Thanks to all those Star Wars movies we know the Jedi can barely survive an attack from just a pair of evil Sith lords. But pit a small battalion of 300 lightsaber-wielding Jedi knights against a giant army of 60,000 medieval soldiers armed with only swords, and it’s not even a challenge.
This latest simulation, courtesy of YouTuber SergiuHellDragoonHQ and a PC game called Ultimate Epic Battle Simulator, is yet another Star Wars sequel waiting to happen. The Jedi spend a few years shoring up their numbers again, and then find a time machine which takes them back (or forward?) to medieval England to right history’s wrongs. It has summer blockbuster written all over it!
from Gizmodo http://bit.ly/2vY8wnK
Manila, the capital of the Philippines, is one of the most crowded cities on Earth. An estimated 200,000 people live in a single square mile in some neighborhoods — nearly three times the density of Manhattan.
In 2017, German photographer Bernhard Lang set out to capture the overpopulation crisis from above. The images show the residents’ living conditions as they are rarely seen. Lang shared some photos from his series with us. You can check out more of his work on Instagram and Facebook.
About one billion people around the world live in slums, the BBC reports. About 2% of slum dwellers worldwide can be found in the Philippines, an island nation.
The capital city of Manila sits on the northwest coast of the Philippines. It contains a booming business district, residential areas, and slums and shanty towns on the fringes.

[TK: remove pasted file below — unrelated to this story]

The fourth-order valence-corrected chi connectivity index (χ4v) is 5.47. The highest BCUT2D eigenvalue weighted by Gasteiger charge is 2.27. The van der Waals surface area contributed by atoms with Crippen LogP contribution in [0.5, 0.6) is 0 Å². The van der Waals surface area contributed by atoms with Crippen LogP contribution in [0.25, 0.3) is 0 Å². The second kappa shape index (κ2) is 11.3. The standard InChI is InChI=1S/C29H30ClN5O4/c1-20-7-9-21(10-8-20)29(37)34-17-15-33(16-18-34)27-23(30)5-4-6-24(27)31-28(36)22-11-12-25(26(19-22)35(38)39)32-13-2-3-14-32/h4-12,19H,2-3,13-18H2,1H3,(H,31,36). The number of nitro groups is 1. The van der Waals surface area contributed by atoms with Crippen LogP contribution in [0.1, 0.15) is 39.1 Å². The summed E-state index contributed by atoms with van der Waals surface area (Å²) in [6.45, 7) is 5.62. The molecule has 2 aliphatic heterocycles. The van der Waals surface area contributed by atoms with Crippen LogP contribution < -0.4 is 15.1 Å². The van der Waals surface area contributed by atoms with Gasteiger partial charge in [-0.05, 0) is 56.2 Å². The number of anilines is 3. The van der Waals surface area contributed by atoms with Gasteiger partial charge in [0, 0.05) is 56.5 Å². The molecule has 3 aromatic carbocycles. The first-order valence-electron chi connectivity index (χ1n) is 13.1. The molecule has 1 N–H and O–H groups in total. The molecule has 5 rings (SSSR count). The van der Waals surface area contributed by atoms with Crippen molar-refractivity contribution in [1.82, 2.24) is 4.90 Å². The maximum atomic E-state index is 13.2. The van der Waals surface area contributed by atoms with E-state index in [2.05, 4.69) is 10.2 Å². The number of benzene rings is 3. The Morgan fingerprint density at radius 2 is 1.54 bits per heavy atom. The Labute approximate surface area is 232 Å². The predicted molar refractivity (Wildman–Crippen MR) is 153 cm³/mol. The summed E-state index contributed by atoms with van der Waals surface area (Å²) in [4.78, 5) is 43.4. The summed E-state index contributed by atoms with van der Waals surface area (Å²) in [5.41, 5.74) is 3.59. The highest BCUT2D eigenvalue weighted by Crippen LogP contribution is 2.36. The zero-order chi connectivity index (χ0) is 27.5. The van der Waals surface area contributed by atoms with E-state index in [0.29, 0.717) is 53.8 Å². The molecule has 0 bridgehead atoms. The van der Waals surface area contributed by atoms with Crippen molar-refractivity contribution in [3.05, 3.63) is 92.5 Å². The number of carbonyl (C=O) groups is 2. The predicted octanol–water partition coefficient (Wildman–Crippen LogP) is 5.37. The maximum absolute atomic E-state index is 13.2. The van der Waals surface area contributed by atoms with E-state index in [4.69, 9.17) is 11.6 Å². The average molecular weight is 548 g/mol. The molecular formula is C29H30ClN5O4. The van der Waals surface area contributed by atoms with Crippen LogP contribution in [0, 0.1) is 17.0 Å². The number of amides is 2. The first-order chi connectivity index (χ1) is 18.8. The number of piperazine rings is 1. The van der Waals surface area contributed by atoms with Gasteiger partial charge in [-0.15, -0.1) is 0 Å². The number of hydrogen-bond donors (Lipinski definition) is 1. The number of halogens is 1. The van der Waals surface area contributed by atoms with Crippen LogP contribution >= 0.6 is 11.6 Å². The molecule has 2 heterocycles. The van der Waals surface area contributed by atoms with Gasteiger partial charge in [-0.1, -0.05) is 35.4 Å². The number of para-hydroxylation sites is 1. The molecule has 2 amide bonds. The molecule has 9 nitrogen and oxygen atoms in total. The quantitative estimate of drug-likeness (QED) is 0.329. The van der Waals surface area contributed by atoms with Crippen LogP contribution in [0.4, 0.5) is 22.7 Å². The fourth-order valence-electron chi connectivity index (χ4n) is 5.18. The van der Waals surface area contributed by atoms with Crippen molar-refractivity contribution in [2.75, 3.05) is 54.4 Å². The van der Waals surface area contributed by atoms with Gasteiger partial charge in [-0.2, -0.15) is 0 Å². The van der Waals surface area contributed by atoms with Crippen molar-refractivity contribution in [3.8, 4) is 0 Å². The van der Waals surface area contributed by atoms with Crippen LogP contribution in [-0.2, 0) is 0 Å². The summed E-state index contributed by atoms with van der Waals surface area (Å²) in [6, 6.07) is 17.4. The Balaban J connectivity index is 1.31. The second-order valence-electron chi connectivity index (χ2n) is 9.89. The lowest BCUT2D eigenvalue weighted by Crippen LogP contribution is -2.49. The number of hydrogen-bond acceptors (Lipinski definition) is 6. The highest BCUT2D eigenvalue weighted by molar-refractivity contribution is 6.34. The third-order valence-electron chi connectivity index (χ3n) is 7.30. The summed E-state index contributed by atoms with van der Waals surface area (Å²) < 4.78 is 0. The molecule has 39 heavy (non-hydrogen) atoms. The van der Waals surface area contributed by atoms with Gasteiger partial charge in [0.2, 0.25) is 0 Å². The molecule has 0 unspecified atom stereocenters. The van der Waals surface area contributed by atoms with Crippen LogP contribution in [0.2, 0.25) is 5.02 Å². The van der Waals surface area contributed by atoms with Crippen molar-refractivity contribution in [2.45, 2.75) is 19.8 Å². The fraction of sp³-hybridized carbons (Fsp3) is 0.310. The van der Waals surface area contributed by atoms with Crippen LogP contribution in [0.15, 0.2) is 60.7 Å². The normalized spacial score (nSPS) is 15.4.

In the poorest regions, multiple families cram into makeshift homes along the rivers. The units are built on stilts as a precaution against frequent flooding.
from SAI http://read.bi/2v5eaYA
Like a baseball player running to make a catch, dragonflies are also capable of predicting the trajectory of a moving object, typically its next meal. New research is revealing the mechanisms behind this complex cognitive task, which was once thought to be exclusive to mammals. It’s hoped that these insights will lead to innovations in robot vision.
As humans, we take it for granted that we can track and predict the trajectory an object moving through time and space. We can focus on a moving object when there’s a lot going on in the background, and even temporarily take our eyes off the object, knowing where it’ll be a few moments later. We can do this because our brains are equipped to make these complex calculations in real time. As a new study published in eLife points out, similar abilities are also part of the dragonfly’s cognitive arsenal.